By Teresa Hardister
On the Sunday prior to July 6, 1956, my grandfather, J. Walter Reeder, stood in a small Methodist church in North Carolina and was asked by his Sunday School class how far you should go to help someone. His reply, 60 years later, still gives me chills. He said with certainty, “You go all the way to help your fellow man, even if it means giving your life.”
The following week, he put his lesson into practice. Taking my uncle, who was a teenager, and my mother, who was five years her brother’s junior, to a local swimming hole, he showed that his words would become prophetic. As my grandfather, then 39, taught my mother to swim, my uncle was trying to rescue a girl nearby who was showing signs of distress in the water. After my uncle’s fruitless attempt, my grandfather went to assist her. Both he and the young woman drowned as he attempted to save her, with my mother and uncle looking on.
I rarely saw my grandmother cry, but when I did, she was clutching a blue box. That box housed a medal, something I would come to know as a symbol of heroism and honor, and it impacted the entire course of my life from the day I saw it. With tears in her eyes, my grandma would remove the medal from its case and recall the events of that fateful day in 1956. She never failed to stress the importance to me of my grandfather’s actions and the incredible reward she received in his stead because of it.
My grandmother was given the Carnegie Medal because of my grandfather’s selfless actions, and in my life, the word “hero” has come to mean something that is hard to put into words. It means more than what it’s used for in movies and on television, I’ve come to find out. A hero is an everyday person who has extraordinary moral content and who will go above and beyond their own limits to help others.
Ten years ago, I worked in a nursing home facility. On one occasion, I passed by a patient’s door and felt my breath catch as I saw his name. I entered unsure of what I might encounter. At the window sat a small, elderly man who greeted me with a beautiful smile. Upon speaking with him, I found that I was not incorrect in my memories of the name—he had been a good friend of my grandfather and was also his minister.
I watched him as his eyes seemed to come alive as he spoke of his departed, dear friend. He had such fond memories of him and also remembered sadly the action my grandfather had taken. Taking my hand in his, he smiled and told me to always follow in the footsteps of my grandpa: to help, to give, to reach out—even if it doesn’t seem to be in your own best interests. I was trusted to be the light in the darkness to any I could reach.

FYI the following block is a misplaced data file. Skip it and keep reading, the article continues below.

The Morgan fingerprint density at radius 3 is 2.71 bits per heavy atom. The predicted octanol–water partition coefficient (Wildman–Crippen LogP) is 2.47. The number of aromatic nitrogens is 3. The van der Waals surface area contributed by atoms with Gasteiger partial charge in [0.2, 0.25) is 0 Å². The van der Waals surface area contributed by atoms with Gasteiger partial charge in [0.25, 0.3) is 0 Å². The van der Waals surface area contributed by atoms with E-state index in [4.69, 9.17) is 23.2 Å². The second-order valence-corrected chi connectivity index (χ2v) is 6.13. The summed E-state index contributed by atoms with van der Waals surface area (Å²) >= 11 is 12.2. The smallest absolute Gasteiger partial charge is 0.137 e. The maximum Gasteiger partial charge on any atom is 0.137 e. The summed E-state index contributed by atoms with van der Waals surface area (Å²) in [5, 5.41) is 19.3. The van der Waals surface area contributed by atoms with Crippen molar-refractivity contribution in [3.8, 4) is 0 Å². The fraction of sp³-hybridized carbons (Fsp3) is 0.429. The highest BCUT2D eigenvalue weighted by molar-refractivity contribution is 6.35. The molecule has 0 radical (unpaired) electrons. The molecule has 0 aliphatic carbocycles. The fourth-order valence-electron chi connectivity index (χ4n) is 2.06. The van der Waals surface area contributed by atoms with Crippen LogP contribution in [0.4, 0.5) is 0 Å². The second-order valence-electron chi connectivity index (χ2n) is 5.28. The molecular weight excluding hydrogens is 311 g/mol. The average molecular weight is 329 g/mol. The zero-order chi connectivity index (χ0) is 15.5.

It was only after spending time with that elderly gentleman that I began to truly understand what my grandfather’s life and death meant. I believe hearing it from someone who wasn’t a family member, and yet still held him in such high regard, garnered my attention and set me on a journey to follow in my grandfather’s footsteps, even if I were to do so in small ways.
Being a hero isn’t a job that comes easily. However, I believe that everyone can be a hero on some scale. Both my mother and grandmother attempted to carry on the legacy of heroism my grandfather had so bravely given us, and they were both able to help so many in their lifetimes.
I remember seeing my mother deliver meals to those in need from our own meager supply of food, and I questioned why. Her answer forever remained the same: She would always remind me to go however far you must for your fellow man and to remember that some sacrifices were far greater than our own—something she learned long ago.
Being the granddaughter of a hero is humbling. J. Walter Reeder was nothing less than a great man, and still to this day, I hear local folks talk of his gentle nature, his kindness, and his boundless love for all people. That speaks volumes to me. I’m proud to have such an incredible legacy to follow in and hopefully pass on to my own children.
The Carnegie Hero Fund has truly touched the lives of those in my family, and we are forever grateful for their kindness towards us, even in present day. I hope that everyone can learn from the heroes they honor and see that we are all called to help one another: See a need, reach out, and you too can be a hero to someone.
The author, born and raised in North Carolina, has been writing since childhood. Her books, Uniquely Nobody, The Random Society, and a new release, The Tree, are available through Barnes and Noble, Amazon, and Kindle. Hardister is the mother of two sons, who inspire her daily.